* Two years ago, before my moving to Estonia, I thought that the people who has gone through so many radical and dramatic changes is ready for as difficult future. Since 2004 many Estonians have begun to think that they live on the other side of ‘the end of history,’ in a world where radical changes are impossible,” Paul Goble says in Eesti Päevaleht. “The changes coming from the East and having impacts on Estonia can actually be dramatic. The Russian Federation is suffering from the post-Soviet syndrome and is trying to cure itself of a state that broke up in the 90s. Many refuse to admit this, but the memorable speech by Russian President Vladimir Putin has forced them to admit the collapse of the USSR.
No doubt Russia will rise to its feet in the next 50 years and no doubt its neighbors like Estonia will have to overcome the related complexes and dangers.
”One can say that the tragedy of Russia is that the Russian state had become an empire long before the Russians became a nation. That’s why that regime has never been a national state. It was a state nation. On the other hand, the Russian Federation is not Russia. It is 22 peoples owning 53% of the territory. This annoys the Russians, who are facing demographic degradation. Many experts say that by mid-XXI Russia’s population will halve, the Russians will become a minority, while the Muslims a majority. The Russian Federation is not a federation. There is no agreement on who does what. This provokes conflicts between Moscow and ....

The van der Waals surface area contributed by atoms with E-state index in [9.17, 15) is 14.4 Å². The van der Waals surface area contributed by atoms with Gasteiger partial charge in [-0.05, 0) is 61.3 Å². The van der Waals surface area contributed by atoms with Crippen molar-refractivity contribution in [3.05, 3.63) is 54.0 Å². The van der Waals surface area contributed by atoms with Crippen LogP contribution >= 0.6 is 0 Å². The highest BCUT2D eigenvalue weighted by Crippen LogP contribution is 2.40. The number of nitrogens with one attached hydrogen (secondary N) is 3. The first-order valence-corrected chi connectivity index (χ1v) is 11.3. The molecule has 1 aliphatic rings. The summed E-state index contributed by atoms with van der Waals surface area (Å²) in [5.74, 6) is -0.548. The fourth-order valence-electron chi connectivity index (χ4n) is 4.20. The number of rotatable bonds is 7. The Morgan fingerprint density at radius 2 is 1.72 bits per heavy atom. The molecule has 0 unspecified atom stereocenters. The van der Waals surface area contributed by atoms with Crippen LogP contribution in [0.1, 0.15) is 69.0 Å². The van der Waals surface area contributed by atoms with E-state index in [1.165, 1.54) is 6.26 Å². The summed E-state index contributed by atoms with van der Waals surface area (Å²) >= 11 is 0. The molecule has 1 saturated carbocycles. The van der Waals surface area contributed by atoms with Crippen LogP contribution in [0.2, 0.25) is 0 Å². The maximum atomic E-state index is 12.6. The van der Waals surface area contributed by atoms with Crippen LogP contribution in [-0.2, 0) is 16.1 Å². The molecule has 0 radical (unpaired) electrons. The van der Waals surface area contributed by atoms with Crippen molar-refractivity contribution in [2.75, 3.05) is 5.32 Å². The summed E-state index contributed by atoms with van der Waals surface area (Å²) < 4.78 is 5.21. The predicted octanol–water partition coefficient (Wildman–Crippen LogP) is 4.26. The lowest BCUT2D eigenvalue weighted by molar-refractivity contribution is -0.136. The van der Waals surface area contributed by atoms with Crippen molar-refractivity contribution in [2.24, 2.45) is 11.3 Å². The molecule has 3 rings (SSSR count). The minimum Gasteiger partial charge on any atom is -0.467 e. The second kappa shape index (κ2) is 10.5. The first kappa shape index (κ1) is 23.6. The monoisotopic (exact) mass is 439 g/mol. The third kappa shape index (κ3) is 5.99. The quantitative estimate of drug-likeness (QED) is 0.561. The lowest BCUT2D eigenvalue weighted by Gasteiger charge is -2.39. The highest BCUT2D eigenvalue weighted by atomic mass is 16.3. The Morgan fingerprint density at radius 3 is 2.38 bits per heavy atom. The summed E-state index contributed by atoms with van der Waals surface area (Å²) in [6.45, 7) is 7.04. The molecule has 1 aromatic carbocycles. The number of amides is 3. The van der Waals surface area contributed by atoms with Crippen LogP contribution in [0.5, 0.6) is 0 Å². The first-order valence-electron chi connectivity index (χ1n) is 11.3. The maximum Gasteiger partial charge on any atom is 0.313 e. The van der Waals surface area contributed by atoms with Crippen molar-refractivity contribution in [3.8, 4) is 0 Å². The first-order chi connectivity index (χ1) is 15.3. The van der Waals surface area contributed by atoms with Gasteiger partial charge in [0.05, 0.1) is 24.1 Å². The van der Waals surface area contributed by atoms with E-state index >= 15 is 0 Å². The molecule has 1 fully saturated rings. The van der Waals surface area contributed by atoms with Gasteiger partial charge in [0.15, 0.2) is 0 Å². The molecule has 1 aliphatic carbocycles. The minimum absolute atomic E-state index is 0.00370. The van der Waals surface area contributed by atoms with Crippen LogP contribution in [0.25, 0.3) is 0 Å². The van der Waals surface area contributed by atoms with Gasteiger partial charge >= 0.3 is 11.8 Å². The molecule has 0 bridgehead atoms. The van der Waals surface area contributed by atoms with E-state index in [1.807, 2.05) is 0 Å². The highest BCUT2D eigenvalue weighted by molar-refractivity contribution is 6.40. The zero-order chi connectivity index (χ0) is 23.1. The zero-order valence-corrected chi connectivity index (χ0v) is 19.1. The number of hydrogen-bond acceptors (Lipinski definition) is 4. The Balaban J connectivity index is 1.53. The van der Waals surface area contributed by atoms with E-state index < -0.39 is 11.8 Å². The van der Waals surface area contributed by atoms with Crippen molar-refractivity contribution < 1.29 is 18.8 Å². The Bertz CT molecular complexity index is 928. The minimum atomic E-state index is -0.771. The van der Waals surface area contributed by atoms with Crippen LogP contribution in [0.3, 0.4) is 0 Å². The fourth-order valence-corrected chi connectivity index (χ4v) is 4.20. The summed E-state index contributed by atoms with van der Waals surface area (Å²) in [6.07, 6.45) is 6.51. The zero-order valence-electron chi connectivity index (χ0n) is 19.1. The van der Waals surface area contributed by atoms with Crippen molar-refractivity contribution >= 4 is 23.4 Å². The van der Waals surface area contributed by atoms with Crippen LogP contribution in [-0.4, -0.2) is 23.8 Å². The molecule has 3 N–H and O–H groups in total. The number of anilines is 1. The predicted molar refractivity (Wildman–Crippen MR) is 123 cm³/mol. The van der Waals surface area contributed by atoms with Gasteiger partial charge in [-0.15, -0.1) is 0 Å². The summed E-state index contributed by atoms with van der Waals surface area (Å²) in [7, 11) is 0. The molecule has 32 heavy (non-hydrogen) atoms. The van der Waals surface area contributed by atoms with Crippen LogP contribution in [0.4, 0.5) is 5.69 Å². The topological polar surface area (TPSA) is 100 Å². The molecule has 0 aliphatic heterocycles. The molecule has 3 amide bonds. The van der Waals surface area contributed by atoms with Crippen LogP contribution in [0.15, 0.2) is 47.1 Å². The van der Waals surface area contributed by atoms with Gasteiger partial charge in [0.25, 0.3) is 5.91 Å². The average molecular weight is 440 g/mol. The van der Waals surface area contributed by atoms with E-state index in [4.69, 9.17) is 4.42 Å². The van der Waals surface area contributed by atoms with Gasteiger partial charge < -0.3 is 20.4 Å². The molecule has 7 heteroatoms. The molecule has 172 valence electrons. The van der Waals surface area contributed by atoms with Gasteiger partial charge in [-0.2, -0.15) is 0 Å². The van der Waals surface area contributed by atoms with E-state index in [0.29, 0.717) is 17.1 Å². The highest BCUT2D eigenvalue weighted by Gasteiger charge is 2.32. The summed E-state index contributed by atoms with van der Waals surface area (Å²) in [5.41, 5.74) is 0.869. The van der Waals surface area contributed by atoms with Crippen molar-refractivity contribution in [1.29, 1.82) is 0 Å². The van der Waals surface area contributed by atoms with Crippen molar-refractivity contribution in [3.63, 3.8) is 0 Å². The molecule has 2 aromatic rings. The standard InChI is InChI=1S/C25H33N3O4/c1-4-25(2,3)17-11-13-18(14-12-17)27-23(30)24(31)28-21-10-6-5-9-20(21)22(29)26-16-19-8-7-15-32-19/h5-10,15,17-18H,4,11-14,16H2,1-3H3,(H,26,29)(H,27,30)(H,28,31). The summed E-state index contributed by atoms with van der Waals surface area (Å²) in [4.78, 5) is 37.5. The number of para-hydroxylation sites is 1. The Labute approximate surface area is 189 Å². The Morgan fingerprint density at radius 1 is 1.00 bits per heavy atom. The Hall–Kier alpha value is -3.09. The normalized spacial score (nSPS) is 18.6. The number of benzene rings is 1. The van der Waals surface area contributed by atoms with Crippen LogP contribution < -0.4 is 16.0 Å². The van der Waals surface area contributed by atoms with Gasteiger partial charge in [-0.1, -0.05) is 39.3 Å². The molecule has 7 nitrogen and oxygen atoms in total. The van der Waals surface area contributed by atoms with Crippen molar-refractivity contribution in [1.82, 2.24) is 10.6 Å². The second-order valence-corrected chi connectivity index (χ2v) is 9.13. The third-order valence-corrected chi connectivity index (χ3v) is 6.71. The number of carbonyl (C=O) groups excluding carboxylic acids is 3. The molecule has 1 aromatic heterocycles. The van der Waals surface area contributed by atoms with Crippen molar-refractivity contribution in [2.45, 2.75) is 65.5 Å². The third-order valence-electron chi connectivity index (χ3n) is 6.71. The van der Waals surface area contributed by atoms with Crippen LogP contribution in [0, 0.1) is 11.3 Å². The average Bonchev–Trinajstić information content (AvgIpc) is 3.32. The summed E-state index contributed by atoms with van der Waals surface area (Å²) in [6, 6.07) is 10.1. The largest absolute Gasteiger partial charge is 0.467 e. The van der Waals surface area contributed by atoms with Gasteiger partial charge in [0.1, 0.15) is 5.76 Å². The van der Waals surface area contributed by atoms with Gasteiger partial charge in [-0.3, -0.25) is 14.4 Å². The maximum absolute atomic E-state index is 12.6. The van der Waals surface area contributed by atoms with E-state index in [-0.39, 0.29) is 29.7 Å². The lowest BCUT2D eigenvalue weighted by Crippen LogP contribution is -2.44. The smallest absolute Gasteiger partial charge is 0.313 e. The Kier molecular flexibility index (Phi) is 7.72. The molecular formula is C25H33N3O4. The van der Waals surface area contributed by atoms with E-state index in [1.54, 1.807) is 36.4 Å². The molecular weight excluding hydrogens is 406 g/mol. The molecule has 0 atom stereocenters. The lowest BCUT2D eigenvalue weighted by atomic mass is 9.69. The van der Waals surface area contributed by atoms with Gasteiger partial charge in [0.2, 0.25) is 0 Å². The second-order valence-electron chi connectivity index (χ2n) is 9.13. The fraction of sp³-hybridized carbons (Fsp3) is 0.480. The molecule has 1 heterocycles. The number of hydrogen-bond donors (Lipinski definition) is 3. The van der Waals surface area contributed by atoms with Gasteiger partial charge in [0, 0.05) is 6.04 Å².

...... local elites. Russia does not even have a normal infrastructure. Russia is not just a failed state who is trying to rise to its feet but a new failed revisionist state and will remain one. Neither Moscow nor the Russians have so far recognized the events of 1991.
They are constantly speaking about restoring partial or full control over the former Soviet empire, discussing how Moscow should treat the so-called unrecognized states, which the Russian continue calling “near abroad.” Such positions are very dangerous. For the Baltic states these dramatic changes may be crucial. On the one hand, the US is getting increasingly less active in Europe, on the other hand, the EU of mid-XXI will be different from what it is now. And if nothing changes in Estonia, these two circumstances will pose plenty of problems to the Estonians. Meanwhile, Estonia may face quite dramatic changes: reducing population and growing wish to live better will create tensions the Estonians will not be able to overcome.
In 50 years the Estonian state may turn into three-four small towns, with the rest – just deserted land. The towns will be populated by immigrants from regions who will be far from the present cultural experience. Brain-drain to the West and dependence on external forces will also give them lots of problems unless they deal with this today. The Estonians should understand what challenges they may face in the future. In order to become successful they should react to these challenges rather than deny them." says Goble.